FUDiabetes

Basal Pumping Question

Went low last night at work, thanks to CGM Alarm I caught in time and had a shot of apple juice. I am a bartender so my work is fairly active. According to pump I had no IOB.

My question is should i try suspending my Basal? cut the amount in half? eat right before my shift? Basal rate is 0.5u/hr…THanks in advance for your ideas…

Early on my CDE told me “If your blood glucose is too high, you need more insulin.” Similarly, if your BG is too low you need less insulin. For me, that’s the fundamental truth that cuts through confusion about what is happening and what to do. If course in the short term you can adjust your BG by correcting with carbs or insulin, but a repeated pattern of BG falling or rising (away from meals) suggests looking at the basal. But I wouldn’t suspend basal or cut in half. That’s a huge drastic change. Make a small adjustment and see if that’s enough or if you need to go further.

If I have a pattern of going low around the same time of day (like 3 days in a row), I will slightly reduce my basal starting 2 hours before that time. Then I watch and readjust every few days until it seems to be working. In general, if there’s a tendency for my BG to rise all by itself around the same time each day and it’s not because of eating, I suspect too little basal, and if my BG falls all by itself (again, not because of bolusing for eating) then I suspect too much basal.

3 Likes

Just for clarification, on the omnipod, suspending is different than a temp basal set to zero. A suspension will STAY suspended until you actually turn it back on. A temp basal of zero will turn back on when the time runs out. This is an important difference to know!

It takes a little experimenting to get it dialed in correctly.

If your work is several hours, you probably don’t want to go zero basal for the entire time.

Just as @bkh said, I would suggest not going to zero. Maybe a more conservative adjustment a little bit before you start work. Try it a few times, see how it works, and then adjust it up or down.

In general, a shot of carbs will be much faster raising your BG than a basal change. So as a bartender, if taking shots of juice is practical, that will be a good thing to have as a backup.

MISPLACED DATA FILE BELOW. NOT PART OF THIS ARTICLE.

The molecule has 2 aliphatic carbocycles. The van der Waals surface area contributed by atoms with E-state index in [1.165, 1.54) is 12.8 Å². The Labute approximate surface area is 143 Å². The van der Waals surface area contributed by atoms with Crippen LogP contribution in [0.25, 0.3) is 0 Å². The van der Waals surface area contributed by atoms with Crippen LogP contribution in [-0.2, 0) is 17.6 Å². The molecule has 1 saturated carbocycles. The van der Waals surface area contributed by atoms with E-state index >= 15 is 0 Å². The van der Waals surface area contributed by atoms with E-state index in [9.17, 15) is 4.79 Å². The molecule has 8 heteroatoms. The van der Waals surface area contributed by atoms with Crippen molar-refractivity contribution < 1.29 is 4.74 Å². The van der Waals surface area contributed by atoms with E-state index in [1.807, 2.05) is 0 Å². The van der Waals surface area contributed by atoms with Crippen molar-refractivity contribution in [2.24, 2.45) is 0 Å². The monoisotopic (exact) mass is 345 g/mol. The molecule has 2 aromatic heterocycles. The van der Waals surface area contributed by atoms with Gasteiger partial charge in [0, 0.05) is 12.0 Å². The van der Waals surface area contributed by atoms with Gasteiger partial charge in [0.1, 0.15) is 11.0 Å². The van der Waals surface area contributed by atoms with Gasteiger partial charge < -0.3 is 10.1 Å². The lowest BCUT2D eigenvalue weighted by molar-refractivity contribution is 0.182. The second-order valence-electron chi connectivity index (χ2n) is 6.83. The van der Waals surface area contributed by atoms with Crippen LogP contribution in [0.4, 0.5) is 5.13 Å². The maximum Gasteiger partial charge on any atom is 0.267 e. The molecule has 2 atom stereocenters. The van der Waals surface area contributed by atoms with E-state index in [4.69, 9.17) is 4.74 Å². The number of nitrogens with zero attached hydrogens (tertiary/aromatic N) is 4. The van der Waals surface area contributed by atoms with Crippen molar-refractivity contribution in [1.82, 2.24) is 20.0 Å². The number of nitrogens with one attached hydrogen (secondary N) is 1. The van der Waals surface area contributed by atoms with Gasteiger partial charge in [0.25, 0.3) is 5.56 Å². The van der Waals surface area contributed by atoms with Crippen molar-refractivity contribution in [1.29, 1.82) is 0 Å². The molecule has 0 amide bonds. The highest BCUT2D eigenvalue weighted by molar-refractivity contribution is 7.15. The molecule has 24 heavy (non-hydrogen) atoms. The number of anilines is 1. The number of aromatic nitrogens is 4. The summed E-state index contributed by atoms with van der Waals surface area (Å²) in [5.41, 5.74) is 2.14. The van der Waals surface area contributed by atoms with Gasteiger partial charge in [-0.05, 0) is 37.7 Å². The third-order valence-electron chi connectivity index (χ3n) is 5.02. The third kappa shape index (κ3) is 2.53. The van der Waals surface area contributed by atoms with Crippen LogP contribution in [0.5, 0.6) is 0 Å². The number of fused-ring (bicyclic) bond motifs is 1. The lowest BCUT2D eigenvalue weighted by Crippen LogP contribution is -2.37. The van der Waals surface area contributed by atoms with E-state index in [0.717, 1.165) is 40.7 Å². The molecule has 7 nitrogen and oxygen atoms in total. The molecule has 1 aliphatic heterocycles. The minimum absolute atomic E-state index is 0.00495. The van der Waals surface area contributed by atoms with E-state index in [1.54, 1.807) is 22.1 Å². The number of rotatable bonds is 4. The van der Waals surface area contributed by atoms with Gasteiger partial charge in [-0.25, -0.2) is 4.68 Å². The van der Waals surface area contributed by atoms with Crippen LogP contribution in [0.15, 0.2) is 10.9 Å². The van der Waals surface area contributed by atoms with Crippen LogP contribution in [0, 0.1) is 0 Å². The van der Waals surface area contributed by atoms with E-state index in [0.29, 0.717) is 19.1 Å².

For most of my day-to-day, I use carbs instead of basal changes, since carbs are much faster.

5 Likes

It probably depends if this was a one time event or something that constantly happens when working. If it always happens then you probably need a “work” Basil rate. All the walking, bending, runnying…will drop your BS.

4 Likes

Thank you!!! Gonna wait a couple of days and see how I trend.

4 Likes

A new question…I am now seeing a trend where my BG is great during the day but at night I trend upwards and wake up in 160’s. I have woken up in the middle of the night and made a correction but to no avail (fasting BG is about 150 every morning, when on MDI I would wake up right around 100). I get up, make a correction and get right back down to the 100 mark after a dog walk. Any thoughts?

I do tend to eat a late dinner so this could be the issue, but last night I ate around 9 pm and did not go to sleep until midnight, Even had a dance party with the pups (they like George Clinton). as I was going to sleep looked at the dexcom and sure enough 160.

“If your blood sugar is too high, you need more insulin” is what my CDE said. If I have a pattern of too high BG starting around the same time every day, I change the basal schedule in my pump to slightly increase the basal 2 hours before that time, and continue to adjust little by little every couple of days until it is working right.

1 Like

A lot of us find we need a lot more insulin for a night-time correction. At night I generally triple whatever the PDM recommends.

Also, if it was a CDE or other nurse who programmed your PDM, they tend to set safe basals and targets to prevent lows, and so you may find in general you’re higher than you want to be. It took me about a month to get the right numbers dialed in.

As for lows at work, the suggestions so far – separate basal profiles for “work day” and “day off,” or keeping an eye on your CGM and taking a bit of carb as needed – will work. Find which method works best for you. When I spend all day in the kitchen, I’ll be perpetually low, even if it’s not what most people think of as “activity.” So I keep a jar of sugar syrup for cocktails or a juice box nearby and just take periodic sips or swigs as needed.

I am a big fan of shots of simple syrup when I fee la low coming on during service. The CGM is a nice addition as the warning comes before getting foggy.